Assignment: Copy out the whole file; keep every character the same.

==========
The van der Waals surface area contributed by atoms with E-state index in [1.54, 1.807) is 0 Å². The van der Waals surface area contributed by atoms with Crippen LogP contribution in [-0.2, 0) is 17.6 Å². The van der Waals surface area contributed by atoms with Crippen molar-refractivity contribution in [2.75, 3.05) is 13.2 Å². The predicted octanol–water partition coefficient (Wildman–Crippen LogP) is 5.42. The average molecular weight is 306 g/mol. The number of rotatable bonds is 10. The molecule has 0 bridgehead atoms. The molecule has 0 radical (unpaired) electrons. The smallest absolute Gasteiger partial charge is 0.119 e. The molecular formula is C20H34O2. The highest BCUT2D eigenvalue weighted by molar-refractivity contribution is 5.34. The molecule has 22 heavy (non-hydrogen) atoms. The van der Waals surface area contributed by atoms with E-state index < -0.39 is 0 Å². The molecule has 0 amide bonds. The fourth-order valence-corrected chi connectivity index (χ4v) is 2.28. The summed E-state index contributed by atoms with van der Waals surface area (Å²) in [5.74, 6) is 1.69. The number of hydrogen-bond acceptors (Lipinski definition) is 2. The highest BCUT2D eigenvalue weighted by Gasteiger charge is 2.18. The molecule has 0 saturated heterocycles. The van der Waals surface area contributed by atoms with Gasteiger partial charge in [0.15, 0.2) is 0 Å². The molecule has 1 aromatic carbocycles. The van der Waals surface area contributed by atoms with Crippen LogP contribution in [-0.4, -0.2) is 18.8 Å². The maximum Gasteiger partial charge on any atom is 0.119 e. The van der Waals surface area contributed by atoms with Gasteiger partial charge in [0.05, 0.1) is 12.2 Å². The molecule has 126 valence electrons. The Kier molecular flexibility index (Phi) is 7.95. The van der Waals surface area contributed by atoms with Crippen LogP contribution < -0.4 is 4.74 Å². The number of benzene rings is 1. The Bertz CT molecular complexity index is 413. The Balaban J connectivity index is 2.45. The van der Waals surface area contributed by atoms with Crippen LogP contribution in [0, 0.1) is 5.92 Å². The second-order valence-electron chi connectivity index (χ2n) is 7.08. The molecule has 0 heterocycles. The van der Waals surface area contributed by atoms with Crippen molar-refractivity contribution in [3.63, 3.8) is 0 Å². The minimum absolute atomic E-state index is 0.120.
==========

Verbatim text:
The van der Waals surface area contributed by atoms with E-state index in [1.54, 1.807) is 0 Å². The van der Waals surface area contributed by atoms with Crippen LogP contribution in [-0.2, 0) is 17.6 Å². The van der Waals surface area contributed by atoms with Crippen molar-refractivity contribution in [2.75, 3.05) is 13.2 Å². The predicted octanol–water partition coefficient (Wildman–Crippen LogP) is 5.42. The average molecular weight is 306 g/mol. The number of rotatable bonds is 10. The molecule has 0 bridgehead atoms. The molecule has 0 radical (unpaired) electrons. The smallest absolute Gasteiger partial charge is 0.119 e. The molecular formula is C20H34O2. The highest BCUT2D eigenvalue weighted by molar-refractivity contribution is 5.34. The molecule has 22 heavy (non-hydrogen) atoms. The van der Waals surface area contributed by atoms with E-state index < -0.39 is 0 Å². The molecule has 0 amide bonds. The fourth-order valence-corrected chi connectivity index (χ4v) is 2.28. The summed E-state index contributed by atoms with van der Waals surface area (Å²) in [5.74, 6) is 1.69. The number of hydrogen-bond acceptors (Lipinski definition) is 2. The highest BCUT2D eigenvalue weighted by Gasteiger charge is 2.18. The molecule has 0 saturated heterocycles. The van der Waals surface area contributed by atoms with Gasteiger partial charge in [0.15, 0.2) is 0 Å². The molecule has 1 aromatic carbocycles. The van der Waals surface area contributed by atoms with Crippen LogP contribution in [-0.4, -0.2) is 18.8 Å². The maximum Gasteiger partial charge on any atom is 0.119 e. The van der Waals surface area contributed by atoms with Gasteiger partial charge in [0.05, 0.1) is 12.2 Å². The molecule has 126 valence electrons. The Kier molecular flexibility index (Phi) is 7.95. The van der Waals surface area contributed by atoms with Crippen LogP contribution < -0.4 is 4.74 Å². The number of benzene rings is 1. The Bertz CT molecular complexity index is 413. The Balaban J connectivity index is 2.45. The van der Waals surface area contributed by atoms with Crippen LogP contribution in [0, 0.1) is 5.92 Å². The second-order valence-electron chi connectivity index (χ2n) is 7.08. The molecule has 0 heterocycles. The van der Waals surface area contributed by atoms with Crippen molar-refractivity contribution in [3.63, 3.8) is 0 Å². The minimum absolute atomic E-state index is 0.120.